History of Computer Aided Design (CAD)
Before today’s modern age, engineering drafting meant skilled designers were hand drawing the curves, arc, and circles in plans with a straight-edge, triangles, T-square, protractor, or compass—a tediously time-consuming task. In 1963, Ivan Sutherland invented a program called Sketchpad, which was the first graphically interfaced computer aided design (CAD) program, allowing users to create x-y plots. Engineers at Boeing, Ford, Citroen, MIT, and GM made significant investments in CAD programs in the 1960s. In 1982, the first version of AutoCAD, a CAD and drafting software application by Autodesk, began with the release of version 1.0. However, at this time, the computer hardware available was holding CAD programs back.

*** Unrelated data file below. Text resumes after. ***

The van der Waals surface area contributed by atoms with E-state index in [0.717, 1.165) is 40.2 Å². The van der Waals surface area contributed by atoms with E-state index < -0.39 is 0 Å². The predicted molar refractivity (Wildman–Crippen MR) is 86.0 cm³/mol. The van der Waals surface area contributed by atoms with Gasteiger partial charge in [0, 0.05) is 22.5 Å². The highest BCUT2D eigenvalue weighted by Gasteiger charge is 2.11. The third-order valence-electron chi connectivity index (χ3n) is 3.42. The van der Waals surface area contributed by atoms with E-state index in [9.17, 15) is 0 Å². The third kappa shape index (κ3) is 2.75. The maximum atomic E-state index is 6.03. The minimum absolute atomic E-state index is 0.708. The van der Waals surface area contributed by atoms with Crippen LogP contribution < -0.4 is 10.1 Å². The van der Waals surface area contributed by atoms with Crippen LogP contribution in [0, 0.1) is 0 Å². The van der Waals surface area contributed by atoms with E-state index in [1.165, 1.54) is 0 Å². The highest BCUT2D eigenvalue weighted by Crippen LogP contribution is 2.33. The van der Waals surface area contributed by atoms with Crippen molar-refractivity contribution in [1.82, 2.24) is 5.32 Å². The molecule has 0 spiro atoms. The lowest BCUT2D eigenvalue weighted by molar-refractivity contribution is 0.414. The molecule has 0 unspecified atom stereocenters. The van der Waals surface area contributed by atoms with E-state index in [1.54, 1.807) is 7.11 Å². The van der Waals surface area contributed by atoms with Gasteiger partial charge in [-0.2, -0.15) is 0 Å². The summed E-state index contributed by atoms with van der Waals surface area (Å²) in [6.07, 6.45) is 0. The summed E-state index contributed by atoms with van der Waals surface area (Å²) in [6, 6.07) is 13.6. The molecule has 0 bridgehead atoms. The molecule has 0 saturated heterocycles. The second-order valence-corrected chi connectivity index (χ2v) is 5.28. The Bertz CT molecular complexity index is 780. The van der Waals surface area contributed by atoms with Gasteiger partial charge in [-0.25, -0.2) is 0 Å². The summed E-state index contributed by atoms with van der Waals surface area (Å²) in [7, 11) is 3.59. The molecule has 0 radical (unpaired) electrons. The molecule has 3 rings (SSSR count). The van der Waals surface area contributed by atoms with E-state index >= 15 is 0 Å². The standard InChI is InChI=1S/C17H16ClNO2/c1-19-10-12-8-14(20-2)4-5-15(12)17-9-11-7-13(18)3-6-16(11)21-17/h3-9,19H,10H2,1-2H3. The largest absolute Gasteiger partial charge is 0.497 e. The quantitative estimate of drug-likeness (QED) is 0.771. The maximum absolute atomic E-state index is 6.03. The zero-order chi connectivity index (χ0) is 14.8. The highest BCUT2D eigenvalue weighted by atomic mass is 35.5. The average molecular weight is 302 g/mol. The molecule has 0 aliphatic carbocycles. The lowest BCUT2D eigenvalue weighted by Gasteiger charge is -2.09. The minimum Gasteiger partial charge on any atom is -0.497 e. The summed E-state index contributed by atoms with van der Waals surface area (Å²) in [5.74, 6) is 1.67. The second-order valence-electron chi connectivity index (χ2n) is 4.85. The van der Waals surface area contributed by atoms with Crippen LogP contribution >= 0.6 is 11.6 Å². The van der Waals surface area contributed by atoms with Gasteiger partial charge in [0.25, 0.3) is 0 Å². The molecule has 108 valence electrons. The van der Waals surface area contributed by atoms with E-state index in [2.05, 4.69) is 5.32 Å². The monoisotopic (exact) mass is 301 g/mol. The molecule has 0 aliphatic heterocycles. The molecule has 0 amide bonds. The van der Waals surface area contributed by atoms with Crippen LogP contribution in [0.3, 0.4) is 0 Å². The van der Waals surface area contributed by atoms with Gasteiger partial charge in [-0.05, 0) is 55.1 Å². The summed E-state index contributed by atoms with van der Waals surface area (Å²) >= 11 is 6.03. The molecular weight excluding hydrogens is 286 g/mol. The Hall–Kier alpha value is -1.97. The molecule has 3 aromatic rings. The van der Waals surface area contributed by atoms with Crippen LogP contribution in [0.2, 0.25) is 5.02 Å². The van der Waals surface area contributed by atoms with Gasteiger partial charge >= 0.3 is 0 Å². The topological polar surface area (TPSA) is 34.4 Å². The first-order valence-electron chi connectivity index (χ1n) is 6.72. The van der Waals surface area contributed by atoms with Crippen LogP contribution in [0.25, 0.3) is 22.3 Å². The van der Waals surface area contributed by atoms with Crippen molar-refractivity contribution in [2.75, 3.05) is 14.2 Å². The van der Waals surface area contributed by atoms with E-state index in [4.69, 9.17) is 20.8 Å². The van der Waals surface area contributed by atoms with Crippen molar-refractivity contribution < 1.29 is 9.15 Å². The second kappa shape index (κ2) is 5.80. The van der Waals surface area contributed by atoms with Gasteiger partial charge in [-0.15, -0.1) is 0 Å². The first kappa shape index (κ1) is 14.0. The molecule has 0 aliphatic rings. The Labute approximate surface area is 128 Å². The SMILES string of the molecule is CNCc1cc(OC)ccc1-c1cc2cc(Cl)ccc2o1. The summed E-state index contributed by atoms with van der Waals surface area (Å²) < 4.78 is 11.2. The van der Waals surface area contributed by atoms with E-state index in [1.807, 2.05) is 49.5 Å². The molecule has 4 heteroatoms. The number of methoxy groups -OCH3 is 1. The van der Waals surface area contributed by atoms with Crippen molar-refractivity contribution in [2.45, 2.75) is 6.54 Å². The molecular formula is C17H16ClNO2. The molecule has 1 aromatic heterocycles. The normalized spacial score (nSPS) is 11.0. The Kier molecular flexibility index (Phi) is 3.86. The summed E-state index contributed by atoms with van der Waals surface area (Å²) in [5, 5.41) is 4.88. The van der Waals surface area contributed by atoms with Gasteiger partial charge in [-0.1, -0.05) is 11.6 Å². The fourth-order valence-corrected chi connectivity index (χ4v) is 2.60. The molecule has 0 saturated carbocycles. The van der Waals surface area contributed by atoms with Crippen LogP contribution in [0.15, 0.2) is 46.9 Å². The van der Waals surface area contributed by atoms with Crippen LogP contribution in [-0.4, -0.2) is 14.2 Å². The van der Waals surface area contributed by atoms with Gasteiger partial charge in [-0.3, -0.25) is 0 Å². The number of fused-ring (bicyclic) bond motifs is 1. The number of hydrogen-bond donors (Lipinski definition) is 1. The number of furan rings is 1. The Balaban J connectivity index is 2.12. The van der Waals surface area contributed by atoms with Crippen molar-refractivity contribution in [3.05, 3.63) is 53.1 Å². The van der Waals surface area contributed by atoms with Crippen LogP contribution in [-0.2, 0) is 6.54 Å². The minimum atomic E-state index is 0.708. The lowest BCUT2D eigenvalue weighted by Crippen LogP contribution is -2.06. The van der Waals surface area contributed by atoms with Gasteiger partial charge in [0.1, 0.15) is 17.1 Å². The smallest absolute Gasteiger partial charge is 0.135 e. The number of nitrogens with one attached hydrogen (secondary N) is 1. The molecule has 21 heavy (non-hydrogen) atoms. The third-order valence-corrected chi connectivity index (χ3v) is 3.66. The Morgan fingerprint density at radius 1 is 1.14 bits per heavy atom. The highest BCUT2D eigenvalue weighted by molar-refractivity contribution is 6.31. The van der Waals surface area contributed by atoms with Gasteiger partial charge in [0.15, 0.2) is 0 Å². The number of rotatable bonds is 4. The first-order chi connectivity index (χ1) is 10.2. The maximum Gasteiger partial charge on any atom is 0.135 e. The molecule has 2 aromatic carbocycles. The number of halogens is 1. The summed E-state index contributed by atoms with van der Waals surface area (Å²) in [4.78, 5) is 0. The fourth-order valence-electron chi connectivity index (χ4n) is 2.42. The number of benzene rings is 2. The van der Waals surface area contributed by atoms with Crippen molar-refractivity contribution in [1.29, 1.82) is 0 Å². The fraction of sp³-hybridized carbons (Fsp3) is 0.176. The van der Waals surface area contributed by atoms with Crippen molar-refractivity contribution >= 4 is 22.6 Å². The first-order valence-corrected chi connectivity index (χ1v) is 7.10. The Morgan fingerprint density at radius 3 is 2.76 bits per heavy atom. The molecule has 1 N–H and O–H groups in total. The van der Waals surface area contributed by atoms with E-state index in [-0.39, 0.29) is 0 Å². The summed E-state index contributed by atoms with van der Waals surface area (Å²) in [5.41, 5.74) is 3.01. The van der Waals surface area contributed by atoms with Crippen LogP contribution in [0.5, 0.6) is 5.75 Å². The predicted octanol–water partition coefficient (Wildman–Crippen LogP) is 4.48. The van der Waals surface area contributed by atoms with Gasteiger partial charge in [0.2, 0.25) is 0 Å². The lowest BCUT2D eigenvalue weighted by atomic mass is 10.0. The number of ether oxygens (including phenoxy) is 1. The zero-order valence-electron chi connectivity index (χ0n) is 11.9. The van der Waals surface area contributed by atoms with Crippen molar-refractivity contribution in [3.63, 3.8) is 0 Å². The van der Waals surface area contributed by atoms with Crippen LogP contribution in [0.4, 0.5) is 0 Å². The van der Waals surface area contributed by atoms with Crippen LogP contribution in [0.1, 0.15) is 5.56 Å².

It was not until the late 1980s and early 1990s that CAD software became capable enough to be practical in engineering design. Leading CAD programs at this time functioned in 2D. It was not until the mid to late 1990s that 3D CAD software was released and grew exponentially in the CAD market.
CAD as a tool has dramatically advanced the field of engineering, bringing the engineering design process into reality. It has allowed engineers to create realistic-looking parts on computer screens with ease and quickly render these parts or assemblies to their near-final appearance while adhering to the uniformity specifications for engineering drawing in the ASME Y14 series.
Both standards are also available together in the ASME Y14.5 and ASME Y14.100 Dimensioning Tolerancing and Engineering Drawing Practices Package.